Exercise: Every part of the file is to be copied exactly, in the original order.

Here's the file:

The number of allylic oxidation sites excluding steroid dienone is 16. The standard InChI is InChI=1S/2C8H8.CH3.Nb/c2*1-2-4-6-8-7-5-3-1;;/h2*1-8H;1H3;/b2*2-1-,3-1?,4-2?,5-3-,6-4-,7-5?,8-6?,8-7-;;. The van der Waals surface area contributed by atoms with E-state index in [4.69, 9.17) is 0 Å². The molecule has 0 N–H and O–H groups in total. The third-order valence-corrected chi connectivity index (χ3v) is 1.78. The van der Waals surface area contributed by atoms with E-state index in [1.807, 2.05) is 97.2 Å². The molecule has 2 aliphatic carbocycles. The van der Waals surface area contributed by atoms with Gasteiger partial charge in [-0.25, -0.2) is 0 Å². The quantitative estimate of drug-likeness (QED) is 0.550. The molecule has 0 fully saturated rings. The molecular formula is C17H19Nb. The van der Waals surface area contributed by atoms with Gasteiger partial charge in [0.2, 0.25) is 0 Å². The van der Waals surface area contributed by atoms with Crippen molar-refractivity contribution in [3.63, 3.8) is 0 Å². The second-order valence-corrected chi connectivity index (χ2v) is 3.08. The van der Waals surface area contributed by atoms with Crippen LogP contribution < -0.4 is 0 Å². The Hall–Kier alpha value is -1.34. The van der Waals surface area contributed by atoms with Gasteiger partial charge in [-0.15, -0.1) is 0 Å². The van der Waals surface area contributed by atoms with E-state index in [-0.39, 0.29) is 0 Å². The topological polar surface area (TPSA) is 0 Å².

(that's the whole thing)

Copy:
The number of allylic oxidation sites excluding steroid dienone is 16. The standard InChI is InChI=1S/2C8H8.CH3.Nb/c2*1-2-4-6-8-7-5-3-1;;/h2*1-8H;1H3;/b2*2-1-,3-1?,4-2?,5-3-,6-4-,7-5?,8-6?,8-7-;;. The van der Waals surface area contributed by atoms with E-state index in [4.69, 9.17) is 0 Å². The molecule has 0 N–H and O–H groups in total. The third-order valence-corrected chi connectivity index (χ3v) is 1.78. The van der Waals surface area contributed by atoms with E-state index in [1.807, 2.05) is 97.2 Å². The molecule has 2 aliphatic carbocycles. The van der Waals surface area contributed by atoms with Gasteiger partial charge in [-0.25, -0.2) is 0 Å². The quantitative estimate of drug-likeness (QED) is 0.550. The molecule has 0 fully saturated rings. The molecular formula is C17H19Nb. The van der Waals surface area contributed by atoms with Gasteiger partial charge in [0.2, 0.25) is 0 Å². The van der Waals surface area contributed by atoms with Crippen molar-refractivity contribution in [3.63, 3.8) is 0 Å². The second-order valence-corrected chi connectivity index (χ2v) is 3.08. The van der Waals surface area contributed by atoms with Crippen LogP contribution < -0.4 is 0 Å². The Hall–Kier alpha value is -1.34. The van der Waals surface area contributed by atoms with Gasteiger partial charge in [-0.15, -0.1) is 0 Å². The van der Waals surface area contributed by atoms with E-state index in [-0.39, 0.29) is 0 Å². The topological polar surface area (TPSA) is 0 Å².